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Monday, July 16, 2018

Lean Leaders Meeting at Legrand Wiremold

I wanted to share with everyone a recent article written by Joe Rizzo. Director of the New England Lean Consortium, who visited my place of work recently.

The New England Lean Consortium is a dynamic, member-driven organization dedicated to advancing Lean in all sectors of our economy. Driven by members needs, the NELC can provide the philosophy, tools, and techniques to meet today's business challenges through members serving members, including but not limited to the following sectors: manufacturing, service/transaction, businesses, education, healthcare, and government.

The New England Lean Consortium held its June 2018 Lean Leaders Meeting at Legrand Wiremold in West Hartford, CT, on Thursday, June 28th. This was a Member only meeting as Legrand Wiremold, is not a member of the New England Lean Consortium. The NELC recognizes that not all the best practices in Lean and Operational Excellence reside in the member companies. Therefore, we visit non-member companies that are considered Centers of Excellence, or companies that are well down the road on their Lean Journey. Legrand Wiremold was prominently mentioned in the book, “Lean Thinking” by James Womack and Dan Jones. At the time the company was Wiremold and since been purchased by Legrand of France.

Michael Kijak, Plant Manager, and Timothy McMahon, Lean Champion, provided an extensive tour of the facility, and answered numerous questions along the way. All throughout the plant there was evidence of a strong Lean culture, employee engagement, and the implementation of Lean tools, philosophies and principles.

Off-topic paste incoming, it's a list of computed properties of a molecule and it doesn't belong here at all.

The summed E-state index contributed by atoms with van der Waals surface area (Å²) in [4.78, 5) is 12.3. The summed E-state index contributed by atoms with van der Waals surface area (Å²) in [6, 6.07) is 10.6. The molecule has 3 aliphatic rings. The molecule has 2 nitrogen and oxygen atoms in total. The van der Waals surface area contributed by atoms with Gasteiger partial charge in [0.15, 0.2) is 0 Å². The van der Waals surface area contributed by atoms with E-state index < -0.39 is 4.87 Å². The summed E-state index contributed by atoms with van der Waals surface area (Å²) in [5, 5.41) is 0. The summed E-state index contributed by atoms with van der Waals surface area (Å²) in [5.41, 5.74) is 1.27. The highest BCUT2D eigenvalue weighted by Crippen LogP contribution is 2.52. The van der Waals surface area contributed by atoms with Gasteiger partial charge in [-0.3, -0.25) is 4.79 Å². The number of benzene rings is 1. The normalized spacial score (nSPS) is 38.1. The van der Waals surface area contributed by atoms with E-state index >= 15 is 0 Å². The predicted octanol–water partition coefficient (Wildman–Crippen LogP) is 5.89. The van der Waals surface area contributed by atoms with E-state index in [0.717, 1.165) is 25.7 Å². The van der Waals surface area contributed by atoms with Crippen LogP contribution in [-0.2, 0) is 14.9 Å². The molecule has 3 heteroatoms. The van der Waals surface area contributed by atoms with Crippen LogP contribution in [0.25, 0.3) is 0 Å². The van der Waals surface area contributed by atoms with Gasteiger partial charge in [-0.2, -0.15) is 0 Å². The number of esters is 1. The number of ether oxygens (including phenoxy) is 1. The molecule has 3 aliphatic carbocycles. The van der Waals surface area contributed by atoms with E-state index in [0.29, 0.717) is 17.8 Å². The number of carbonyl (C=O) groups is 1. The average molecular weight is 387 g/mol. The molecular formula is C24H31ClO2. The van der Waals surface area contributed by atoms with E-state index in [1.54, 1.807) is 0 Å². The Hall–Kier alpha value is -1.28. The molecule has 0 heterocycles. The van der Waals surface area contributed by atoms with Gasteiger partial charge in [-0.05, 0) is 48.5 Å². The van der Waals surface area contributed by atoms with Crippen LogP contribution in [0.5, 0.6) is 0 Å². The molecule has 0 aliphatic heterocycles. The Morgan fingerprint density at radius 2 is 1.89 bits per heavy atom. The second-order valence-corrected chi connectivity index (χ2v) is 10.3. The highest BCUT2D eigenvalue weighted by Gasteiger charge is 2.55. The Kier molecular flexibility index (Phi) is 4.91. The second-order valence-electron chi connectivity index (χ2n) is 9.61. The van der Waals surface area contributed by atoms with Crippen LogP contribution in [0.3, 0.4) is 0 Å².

The plant operates on the philosophy of making a little bit of everything every day. This requires a flexible workforce, short setup times and quick changeovers of equipment. It also requires cells, minimum WIP, good flow, an efficient kanban system, and the extensive use of heijunka boxes to schedule the plant.

Our first stop was at a typical assembly cell, where all the tools, parts, supplies and materials were stored at point of use. Each operator assembled a full unit, to a given TAKT time. The operators kept track of their daily progress with the use of an hour by hour board.
Assembly Cell with "Chase the Rabbit" Technique    

A stamping press with a changeover time of ten to fifteen minutes    

“Pizza slice” listing of PPE requirements in each work area

Collection of Andon lights outside die maintenance shop  

Employee engagement through submission of improving ideas

Kanban cards     

Michael Kijak explaining the cards in the heijunka box

Daily performance indicators with status  

Daily accountability board with tasks and due dates for corrective action

As a reward for allowing the NELC to tour the facility, we conducted a Plus/Delta session to conclude the meeting. The Pluses were all the things that the attendees saw and liked. The Deltas were the improving ideas that the attendees offered to the host company.

As a token of appreciation, Michael was given a copy of a recently published book, “The New Collar Workforce” by Sarah Boisvert.

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